Since the beginning of civilisation, credit and debit systems have been a part of our lives. Barter system was the initial way of exchanging goods for services, and with the development of society, these turned into banking systems, which acted as safe harbours, where pesople can park their money, while also allowing them to have centralised assets that can be liquidated at any time. Banks, hence, became an age-old centralised system to manage money for civilisations.
While banks across the world start implementing technology solutions to manage customer services, till the late 2000’s, these systems were monolithic, with most of the services being rendered through branch interface.
India changed the game in this sense, with how banking services were to be provided to customers by first making every Indian citizen open a bank account through ‘Know Your Customer’ (KYC).This became a huge step forward, with all banks working on refreshing their technology stacks to facilitate this new process of opening bank accounts.
Further, India’s largest bank, SBI, was way ahead in its thinking when it came to providing customer services. They were the only bank in the world at the time to introduce a full digital bank, where everything from opening an account to taking out a loan, to buying an insurance, could be done from the comfort of one’s home. This digital bank was called YONO, acronym for You Only Need One.
Technology played a very important role in India’s banking transformation. Building a digital bank within a bank, particularly building from the ground up, and using the latest technology, poses its challenges. However, banks in India showed great resilience in the face of these challenges. There are very few examples in the world where organisations have totally changed their strategy to be heavily dependent on technology to meet their business objectives, but banks in India were able to successfully accomplish this.
Banks were able to cleanse their customer data and have early warning systems put up in place for potential Non-Performing Assets (NPAs), and this all was possible as banks had built-in systems, which could provide this information on a real-time basis.
Technology edge provided to the BFSI sector is a credit to Indian fintechs, that have changed the digital banking scenario with their fresh thinking and innovative solutions. Most solutions have been adopted by banks in droves, and India has the best financial ecosystem, spearheaded by banks, to enable fintechs to keep innovating in newer areas.
The banking space is on the verge of a major overhaul, wherein, the next generation would look to banking as an instantaneous personalised service. New-age banking solutions would move from customers asking for a particular service, to customers being suggested personalised solutions and services.
Looking to the future, Artificial Intelligence (AI) is one area where banks have to start investing, not only for retail customers, but for all customers. Some examples can be cited, wherein drone-based agricultural data can been used by AI to provide exact information on the yield of crops in a particular region, and using this data in conjugation with Metaverse can provide prediction models for years to come. Banks can use raw material data, available at manufacturing companies, to provide working capital loan and use AI to provide information to their customers on how to reduce wastage and increase output, thereby helping Micro, Small and Medium Enterprise (MSME) customers. Banks can also give them subventions on reduction in wastage, hence aiding in the decrease of carbon footprint.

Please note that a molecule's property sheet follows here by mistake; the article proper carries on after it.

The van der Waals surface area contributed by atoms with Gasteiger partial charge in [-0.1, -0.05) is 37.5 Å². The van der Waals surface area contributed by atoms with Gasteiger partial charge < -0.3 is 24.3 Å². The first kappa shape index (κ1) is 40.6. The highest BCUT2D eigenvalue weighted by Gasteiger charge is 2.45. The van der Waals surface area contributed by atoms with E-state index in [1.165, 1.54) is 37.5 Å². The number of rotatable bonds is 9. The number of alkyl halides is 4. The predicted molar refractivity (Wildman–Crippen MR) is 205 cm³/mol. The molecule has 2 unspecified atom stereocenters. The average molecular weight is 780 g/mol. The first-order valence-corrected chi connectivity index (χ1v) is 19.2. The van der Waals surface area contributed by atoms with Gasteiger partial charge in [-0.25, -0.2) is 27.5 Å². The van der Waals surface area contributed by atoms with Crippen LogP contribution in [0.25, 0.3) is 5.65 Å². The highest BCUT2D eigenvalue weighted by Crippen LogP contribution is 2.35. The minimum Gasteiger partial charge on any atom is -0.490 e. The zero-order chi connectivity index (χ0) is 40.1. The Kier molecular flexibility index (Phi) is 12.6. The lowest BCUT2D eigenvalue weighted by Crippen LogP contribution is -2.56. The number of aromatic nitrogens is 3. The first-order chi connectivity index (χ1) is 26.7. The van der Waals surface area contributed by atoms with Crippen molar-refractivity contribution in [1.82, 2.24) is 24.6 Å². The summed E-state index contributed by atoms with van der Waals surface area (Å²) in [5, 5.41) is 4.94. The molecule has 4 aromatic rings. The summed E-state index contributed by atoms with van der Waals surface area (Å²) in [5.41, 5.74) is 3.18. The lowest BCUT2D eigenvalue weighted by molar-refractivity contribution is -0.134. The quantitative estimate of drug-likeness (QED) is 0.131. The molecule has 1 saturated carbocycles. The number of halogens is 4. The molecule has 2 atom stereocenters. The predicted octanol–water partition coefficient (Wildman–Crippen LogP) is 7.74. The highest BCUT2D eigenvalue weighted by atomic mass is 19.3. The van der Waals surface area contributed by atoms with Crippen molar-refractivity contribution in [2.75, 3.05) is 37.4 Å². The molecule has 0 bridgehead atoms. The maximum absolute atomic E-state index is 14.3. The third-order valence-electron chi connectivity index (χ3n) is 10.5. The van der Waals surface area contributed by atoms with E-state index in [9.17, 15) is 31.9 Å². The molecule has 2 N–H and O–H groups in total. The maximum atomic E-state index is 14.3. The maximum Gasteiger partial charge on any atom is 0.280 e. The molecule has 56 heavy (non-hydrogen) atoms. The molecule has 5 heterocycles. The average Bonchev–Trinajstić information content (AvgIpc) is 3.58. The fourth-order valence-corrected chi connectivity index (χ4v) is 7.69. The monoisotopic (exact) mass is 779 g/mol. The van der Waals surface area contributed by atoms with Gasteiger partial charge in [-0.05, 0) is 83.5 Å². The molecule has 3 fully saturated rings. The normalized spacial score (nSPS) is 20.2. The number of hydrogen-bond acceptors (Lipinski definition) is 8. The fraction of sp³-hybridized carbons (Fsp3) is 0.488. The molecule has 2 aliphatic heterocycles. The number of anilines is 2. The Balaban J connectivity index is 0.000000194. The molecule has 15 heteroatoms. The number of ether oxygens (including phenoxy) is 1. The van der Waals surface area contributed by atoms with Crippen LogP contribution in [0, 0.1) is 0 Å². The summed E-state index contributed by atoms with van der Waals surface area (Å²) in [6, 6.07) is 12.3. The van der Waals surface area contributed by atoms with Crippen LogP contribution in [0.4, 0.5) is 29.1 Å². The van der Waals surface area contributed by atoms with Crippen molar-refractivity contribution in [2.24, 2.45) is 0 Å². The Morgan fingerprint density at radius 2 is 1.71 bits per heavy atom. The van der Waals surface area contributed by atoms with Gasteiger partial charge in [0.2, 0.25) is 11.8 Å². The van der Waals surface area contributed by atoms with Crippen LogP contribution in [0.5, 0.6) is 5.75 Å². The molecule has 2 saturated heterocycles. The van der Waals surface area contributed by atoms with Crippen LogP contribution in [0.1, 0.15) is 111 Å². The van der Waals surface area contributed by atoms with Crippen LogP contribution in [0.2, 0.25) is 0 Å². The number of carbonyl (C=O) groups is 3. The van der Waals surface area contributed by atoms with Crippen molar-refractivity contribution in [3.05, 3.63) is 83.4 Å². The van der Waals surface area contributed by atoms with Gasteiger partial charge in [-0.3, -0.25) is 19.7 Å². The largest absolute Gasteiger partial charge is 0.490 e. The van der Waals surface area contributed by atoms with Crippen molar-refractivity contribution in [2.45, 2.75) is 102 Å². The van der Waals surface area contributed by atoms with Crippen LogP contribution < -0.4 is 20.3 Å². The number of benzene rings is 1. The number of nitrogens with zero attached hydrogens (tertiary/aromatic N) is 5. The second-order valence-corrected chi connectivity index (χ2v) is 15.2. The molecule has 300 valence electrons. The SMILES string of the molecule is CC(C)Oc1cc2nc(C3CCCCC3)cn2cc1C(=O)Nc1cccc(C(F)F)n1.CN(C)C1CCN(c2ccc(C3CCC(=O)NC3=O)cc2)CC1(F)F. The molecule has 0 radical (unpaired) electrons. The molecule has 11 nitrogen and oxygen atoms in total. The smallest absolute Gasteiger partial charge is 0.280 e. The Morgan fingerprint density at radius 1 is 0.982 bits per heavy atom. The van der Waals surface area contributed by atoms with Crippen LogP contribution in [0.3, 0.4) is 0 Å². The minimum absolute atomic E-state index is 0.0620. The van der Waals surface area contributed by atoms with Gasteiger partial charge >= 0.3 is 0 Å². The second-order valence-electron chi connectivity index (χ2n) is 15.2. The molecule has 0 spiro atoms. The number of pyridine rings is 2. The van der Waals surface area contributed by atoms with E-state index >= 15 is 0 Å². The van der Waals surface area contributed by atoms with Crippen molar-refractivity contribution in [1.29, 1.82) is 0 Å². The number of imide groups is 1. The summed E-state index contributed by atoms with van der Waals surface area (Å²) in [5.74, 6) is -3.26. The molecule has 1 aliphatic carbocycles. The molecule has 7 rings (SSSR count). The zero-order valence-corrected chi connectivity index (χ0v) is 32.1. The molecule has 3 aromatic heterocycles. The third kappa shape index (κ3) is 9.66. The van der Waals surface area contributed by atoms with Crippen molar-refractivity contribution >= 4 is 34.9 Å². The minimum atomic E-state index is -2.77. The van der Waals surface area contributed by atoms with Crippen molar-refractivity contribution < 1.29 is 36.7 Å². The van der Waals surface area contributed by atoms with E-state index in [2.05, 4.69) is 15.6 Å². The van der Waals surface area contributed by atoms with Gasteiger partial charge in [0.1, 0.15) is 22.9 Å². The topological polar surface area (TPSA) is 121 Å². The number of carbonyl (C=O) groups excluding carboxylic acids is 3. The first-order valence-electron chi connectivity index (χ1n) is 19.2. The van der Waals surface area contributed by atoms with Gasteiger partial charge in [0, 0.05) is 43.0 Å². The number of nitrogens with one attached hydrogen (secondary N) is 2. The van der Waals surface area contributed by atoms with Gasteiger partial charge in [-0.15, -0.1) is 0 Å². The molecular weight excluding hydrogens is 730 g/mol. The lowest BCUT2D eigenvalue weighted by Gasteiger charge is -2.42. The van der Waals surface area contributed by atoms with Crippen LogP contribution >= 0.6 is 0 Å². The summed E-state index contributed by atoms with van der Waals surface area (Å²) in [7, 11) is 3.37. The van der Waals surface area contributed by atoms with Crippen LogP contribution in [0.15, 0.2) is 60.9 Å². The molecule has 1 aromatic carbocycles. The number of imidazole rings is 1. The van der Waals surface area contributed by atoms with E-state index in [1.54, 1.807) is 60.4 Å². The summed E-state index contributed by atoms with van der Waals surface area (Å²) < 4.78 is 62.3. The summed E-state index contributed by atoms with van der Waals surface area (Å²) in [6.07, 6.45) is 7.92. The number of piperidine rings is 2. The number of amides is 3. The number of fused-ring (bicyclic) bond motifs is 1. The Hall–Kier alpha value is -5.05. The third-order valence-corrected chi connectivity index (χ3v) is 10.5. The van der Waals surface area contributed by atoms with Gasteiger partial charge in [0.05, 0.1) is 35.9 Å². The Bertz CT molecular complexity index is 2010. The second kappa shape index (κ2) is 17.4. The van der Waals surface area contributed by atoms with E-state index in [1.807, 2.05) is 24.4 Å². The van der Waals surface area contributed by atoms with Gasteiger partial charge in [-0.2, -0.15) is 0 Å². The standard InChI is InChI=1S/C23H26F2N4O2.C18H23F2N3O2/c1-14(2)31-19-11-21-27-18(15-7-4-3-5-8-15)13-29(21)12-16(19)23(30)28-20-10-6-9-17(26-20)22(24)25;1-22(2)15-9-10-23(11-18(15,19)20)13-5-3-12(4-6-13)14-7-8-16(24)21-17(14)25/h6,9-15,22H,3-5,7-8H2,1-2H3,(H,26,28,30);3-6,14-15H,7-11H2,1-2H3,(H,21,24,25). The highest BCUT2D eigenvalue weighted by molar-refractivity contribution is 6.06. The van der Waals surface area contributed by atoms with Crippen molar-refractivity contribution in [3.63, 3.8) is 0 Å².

The extra steps
Regulators can design mechanisms for reducing complaints of fraud by providing a real-time information broadcast to all banks if a transaction is marked as fraudulent. Personal Identifiable Information (PII) should be a part of this broadcast and Officially Valid Documents (OVDs) used by a fraudster should be fetched from all possible sources, such as the Unique Identification Authority of India (UIDAI), National Securities Depository Limited (NSDL), VAHAN, Election Commission of India, ration card Information, and the passport office, and, should put on a negative list by all banks. All intermediate transactions (hopping money) performed during transaction being carried out should be mapped and all accounts involved should be automatically blocked from further transactions.
As the threat vectors are advancing in banking space, banks should use newer technologies to mitigate all such threats. Gone are the days when transactions were evaluated with HIPS (Host Intrusion Prevention Systems) and NIPS (Network Intrusion Prevention Systems) and firewalls. They are needed but transactions have to be evaluated using Machine Learning algorithms to identify trends and repetition. Currently, there is a growinginterest in quantum computing, and systems would need to be reevaluated if they are not quantum computing safe in the near future.
Banks have to take extra steps with changing technology needs, and cloud computing would need to be adapted by banks with ever-increasing digital transactions. However, thinking cloud computing is a panacea for banks’ever-increasing need for storage is not entirely true. Banks should form a consortium to work with technology service providers, to build interoperability between multiple cloud environments. It would become a need for technology companies and they would be able to spend resources for having interoperability built in.
This is a broad picture for advancing the use of technology-driven solutions in banks in India. In the end, banks trade in the most important commodity in the world – money, and they should make a transformative and integrative change in their way of doing business, with technology at the forefront.